Living and Working with ASARCO

Updated: Jan 11


"Skeleton Crew, Graveyard Shift," sculpture by Jerry Parra, Mammoth, Arizona

This page introduces some of the communities we have worked with and learned about: El Paso, Texas; Hayden, Arizona; Ruston, Washington; and Cananea, Mexico. Each of these communities has had a long and mixed relationship with ASARCO or with ASARCO's current owner, Grupo Mexico. We also include a video portrait of Northport, Washington, a community which is fighting for redress from the effects of toxic contamination by Teck Cominco, a Canadian smelter.


In many communities, ASARCO's jobs sustained workers and their families for generations. ASARCO's workers and their families understood the central place that copper holds in modern industry, and they valued their role in producing it. At the same time the workers, their families and their neighbors struggled with the impacts of working and living in close proximity with a polluting and dangerous industry. In Hayden, Arizona, community members told us about unstable tailing (mine waste) piles the size of small mountains where cattle tried to graze, and died. Near Cananea, Grupo Mexico's dam collapsed, releasing thousands of tons of tailings contaminants into the Sonora River. The Mexican government described this as "the worst environmental disaster in the history of the mining industry" in Mexico. In Hayden, people showed us polluted land and rivers where they used to fish and raise vegetables.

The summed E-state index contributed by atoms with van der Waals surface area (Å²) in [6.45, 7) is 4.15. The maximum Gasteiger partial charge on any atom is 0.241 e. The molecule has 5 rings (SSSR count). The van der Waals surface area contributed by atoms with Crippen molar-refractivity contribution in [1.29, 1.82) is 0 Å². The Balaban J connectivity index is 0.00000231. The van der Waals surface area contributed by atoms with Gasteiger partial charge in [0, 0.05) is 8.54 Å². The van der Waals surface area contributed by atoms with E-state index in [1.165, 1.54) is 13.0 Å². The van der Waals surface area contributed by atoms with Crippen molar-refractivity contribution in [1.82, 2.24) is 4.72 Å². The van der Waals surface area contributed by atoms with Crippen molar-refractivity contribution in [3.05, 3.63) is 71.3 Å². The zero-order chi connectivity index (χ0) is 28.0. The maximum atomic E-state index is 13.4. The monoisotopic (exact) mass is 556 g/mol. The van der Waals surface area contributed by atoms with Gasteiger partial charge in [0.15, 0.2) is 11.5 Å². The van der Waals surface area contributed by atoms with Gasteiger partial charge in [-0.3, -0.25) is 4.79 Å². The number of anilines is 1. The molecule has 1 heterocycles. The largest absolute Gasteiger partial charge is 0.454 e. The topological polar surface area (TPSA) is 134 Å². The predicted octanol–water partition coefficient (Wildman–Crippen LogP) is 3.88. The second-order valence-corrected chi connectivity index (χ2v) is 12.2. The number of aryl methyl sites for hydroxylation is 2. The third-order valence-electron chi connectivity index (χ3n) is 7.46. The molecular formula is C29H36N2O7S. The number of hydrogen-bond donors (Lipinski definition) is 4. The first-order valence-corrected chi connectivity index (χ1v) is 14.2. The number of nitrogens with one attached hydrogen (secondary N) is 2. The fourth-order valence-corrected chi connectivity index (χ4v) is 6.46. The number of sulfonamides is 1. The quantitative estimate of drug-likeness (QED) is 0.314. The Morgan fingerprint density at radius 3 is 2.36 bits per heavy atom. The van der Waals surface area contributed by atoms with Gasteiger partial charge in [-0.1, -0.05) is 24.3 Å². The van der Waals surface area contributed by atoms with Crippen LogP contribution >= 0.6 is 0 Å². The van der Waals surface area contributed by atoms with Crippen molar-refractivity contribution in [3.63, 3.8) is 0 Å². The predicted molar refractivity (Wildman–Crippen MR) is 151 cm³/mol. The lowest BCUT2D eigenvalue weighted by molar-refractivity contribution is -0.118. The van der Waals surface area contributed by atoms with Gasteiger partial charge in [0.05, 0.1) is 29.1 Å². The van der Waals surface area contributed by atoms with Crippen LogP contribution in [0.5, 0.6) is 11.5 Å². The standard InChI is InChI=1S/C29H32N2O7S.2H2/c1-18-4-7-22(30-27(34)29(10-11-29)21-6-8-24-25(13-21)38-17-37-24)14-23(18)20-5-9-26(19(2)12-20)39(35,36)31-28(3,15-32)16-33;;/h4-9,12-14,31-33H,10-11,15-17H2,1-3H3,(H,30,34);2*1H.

Every community has raised disturbing questions about the impact of toxic emissions on their health. In Northport, citizen researchers have documented an unusual number of people with Crohn's disease which they believe to be the result of the emissions dumped into the Columbia River by Teck Cominco. In Ruston, union workers reacted to disclosures of high arsenic levels in school children by focusing their attention on health and safety issues and publicizing them in a newsletter . In El Paso, Tworkers, public health advocates and environmental activists banded together, seeking to prevent ASARCO from reopening a temporarily shuttered plant,, and former ASARCO workers have asked for medical screenings and monitoring of conditions they fear were caused by working at ASARCO.


In Hayden and Ruston, community members told us of laundry hung on the line to dry that was immediately ruined by falling ash, and cars whose paint was pitted and marred by the acid rains created by ASARCO's emissions.


There are hundreds of communities in the U.S. and internationally that struggle with the ongoing impacts of their relationships with ASARCO, Grupo Mexico and other mining corporations. Here we present just a few that we have gotten to know well. Please follow the links below to start learning how the communities we've visited, filmed and written about have grappled with the complex dilemmas posed by living and working with ASARCO.


Ruston's Early History

ASARCO in El Paso

Hayden, Arizona: The Copper Collar

Northport, Washington: Researching Illness on the Upper Columbia River

Cananea's Buenavista Mine

Community Voices: A Very Clear "No"